Metal and Stone, Brush and Ink: Word as Source in the Art of Huang Binhong

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Claire M. Roberts


Like many of his contemporaries, scholar-artist Huang Binhong (1865-1955) received a classical education with deep foundations in text-based historical learning that engendered creative expression in the form of painting, calligraphy and seal carving. While based on cultural traditions of the past, these scholarly arts were directed at experiencing the present and imagining the future. Calligraphy and painting may be understood as the living embodiment of the artist who is vitally connected to the historical past, whereas the printed impression of words or images carved into stone conveys ideas associated with authenticity, longevity and artistic completion. When combined in a brush-and-ink painting there is an interesting tension between the spiritual and temporal; the historical and contemporary. During his lifetime, Huang Binhong was highly regarded as a scholar, art historian, art editor, collector and connoisseur, as well as an artist. His multiple identities formed an integral part of his creative practice. This paper will discuss aspects of Huang Binhong’s life as a scholar, connoisseur-collector and artist, referring to his writings on seals, first published in the Journal of the National Essence (Guocui xuebao) and his involvement with the Shanghai-based art magazine National Glories of Cathay (Shenzhou guoguang ji). It will also analyse some of Huang’s paintings in which, through colophons, he makes a direct connection between the study of ancient inscriptions in bronze and stone and contemporary creativity. Through this example it is possible to reflect on ways that contemporary Chinese artists have drawn on the mutual interdependence of word and image to create compelling works of experimental art.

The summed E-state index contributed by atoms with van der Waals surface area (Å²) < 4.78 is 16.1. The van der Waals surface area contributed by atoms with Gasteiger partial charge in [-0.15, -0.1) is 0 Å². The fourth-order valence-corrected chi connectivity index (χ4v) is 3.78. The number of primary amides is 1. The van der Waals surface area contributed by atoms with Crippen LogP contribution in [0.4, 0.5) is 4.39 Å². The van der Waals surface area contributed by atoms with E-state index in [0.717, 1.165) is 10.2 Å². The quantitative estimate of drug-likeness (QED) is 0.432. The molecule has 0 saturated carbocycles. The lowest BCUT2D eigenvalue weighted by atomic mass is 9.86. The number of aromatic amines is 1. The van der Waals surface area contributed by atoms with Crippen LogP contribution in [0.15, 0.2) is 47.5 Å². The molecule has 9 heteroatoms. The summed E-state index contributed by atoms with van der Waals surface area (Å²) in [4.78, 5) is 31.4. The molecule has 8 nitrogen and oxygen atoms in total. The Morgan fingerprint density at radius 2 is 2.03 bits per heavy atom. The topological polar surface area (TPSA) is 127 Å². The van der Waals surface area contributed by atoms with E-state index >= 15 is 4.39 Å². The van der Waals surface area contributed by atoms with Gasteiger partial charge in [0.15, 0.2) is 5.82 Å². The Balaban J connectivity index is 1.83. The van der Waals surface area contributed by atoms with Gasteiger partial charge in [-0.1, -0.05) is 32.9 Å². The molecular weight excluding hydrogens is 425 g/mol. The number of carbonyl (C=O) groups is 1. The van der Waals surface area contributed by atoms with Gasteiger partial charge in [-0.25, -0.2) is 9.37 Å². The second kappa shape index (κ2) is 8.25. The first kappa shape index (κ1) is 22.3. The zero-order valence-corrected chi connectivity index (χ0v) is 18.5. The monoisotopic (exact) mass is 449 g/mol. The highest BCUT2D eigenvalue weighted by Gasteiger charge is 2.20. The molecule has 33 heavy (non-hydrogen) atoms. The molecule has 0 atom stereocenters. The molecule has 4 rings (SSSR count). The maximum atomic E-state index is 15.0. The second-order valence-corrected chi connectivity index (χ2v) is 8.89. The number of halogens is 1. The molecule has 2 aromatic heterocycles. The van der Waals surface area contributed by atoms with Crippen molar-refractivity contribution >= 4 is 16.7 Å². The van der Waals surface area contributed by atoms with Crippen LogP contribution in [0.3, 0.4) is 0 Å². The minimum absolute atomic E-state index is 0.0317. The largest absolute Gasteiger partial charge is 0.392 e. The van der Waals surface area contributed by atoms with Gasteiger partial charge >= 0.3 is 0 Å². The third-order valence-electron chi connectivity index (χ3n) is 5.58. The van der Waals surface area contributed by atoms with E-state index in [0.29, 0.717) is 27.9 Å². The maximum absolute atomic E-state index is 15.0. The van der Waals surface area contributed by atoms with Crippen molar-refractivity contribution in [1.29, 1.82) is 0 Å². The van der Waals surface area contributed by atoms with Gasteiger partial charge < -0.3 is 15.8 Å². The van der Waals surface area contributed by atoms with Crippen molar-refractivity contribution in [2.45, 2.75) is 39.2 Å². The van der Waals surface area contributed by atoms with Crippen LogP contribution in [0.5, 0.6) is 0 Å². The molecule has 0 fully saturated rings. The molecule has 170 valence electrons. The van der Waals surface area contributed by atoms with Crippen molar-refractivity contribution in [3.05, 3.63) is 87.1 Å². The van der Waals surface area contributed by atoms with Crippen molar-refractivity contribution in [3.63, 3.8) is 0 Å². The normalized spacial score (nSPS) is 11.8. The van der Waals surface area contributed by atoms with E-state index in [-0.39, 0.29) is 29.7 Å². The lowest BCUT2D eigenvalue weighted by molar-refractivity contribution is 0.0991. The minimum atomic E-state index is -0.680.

Article Details

Politics and Aesthetics in China Special Issue November 2012 (Peer Reviewed)
Author Biography

Claire M. Roberts, University of Adelaide

Claire Roberts is a historian of Chinese art and a curator. She was a Coordinate Research Scholar at the Harvard-Yenching Institute, Harvard University (2011); Research Fellow at the Radcliffe Institute For Advanced Study and Visiting Scholar, Fairbank Institute for Chinese Studies, Harvard University (2009-2010); Research Fellow with Geremie R. Barme’s Federation Fellowship project at the ANU College of Asia and the Pacific, The Australian National University (2006-2009); Senior Curator of Asian Arts at the Powerhouse Museum, Sydney (1988-2010; and Curator at the Museum of Chinese-Australian History, Melbourne (1986-1988). Claire studied at the Beijing Foreign Languages Institute (1978-1979) and the Central Academy of Fine Arts, Beijing (1979-1981). She has a Bachelor of Arts (1983) and a Master of Arts (1987) from the University of Melbourne. Her PhD (2006), undertaken in the Research School of Pacific and Asian History at ANU, focussed on the work of scholar, art historian and modern brush-and-ink painter Huang Binhong (1865-1955). Claire has published widely on Chinese visual and material culture, and curated numerous exhibitions including The Great Wall of China (2006), a collaborative project with the National Museum of China, Beijing; Earth, Spirit, Fire: Korean masterpieces of the Choson Dynasty, a collaborative project with the National Museum of Korea (2000); Evolution & Revolution: Chinese dress 1700s to now (1997); and Post Mao Product: New Art From China (1992) exhibited at the Art Gallery of New South Wales and the Queensland Art Gallery. She was curatorial adviser, Chinese art, for the Asia-Pacific Triennial of Contemporary Art, Queensland Art Gallery, Brisbane (1993, 1996, 1999). She is currently on the editorial board of Art Monthly Australia, and on the advisory boards of Sherman Contemporary art Foundation, Sydney, and the University Art Gallery at the University of Sydney. Her most recent books are Photography and China (forthcoming, Reaktion, London), Friendship in Art: Fou Lei and Huang Binhong (2010), Other Histories: Guan Wei’s Fable for a Contemporary World (2008), and The Great Wall of China (edited with Geremie R Barme, 2006).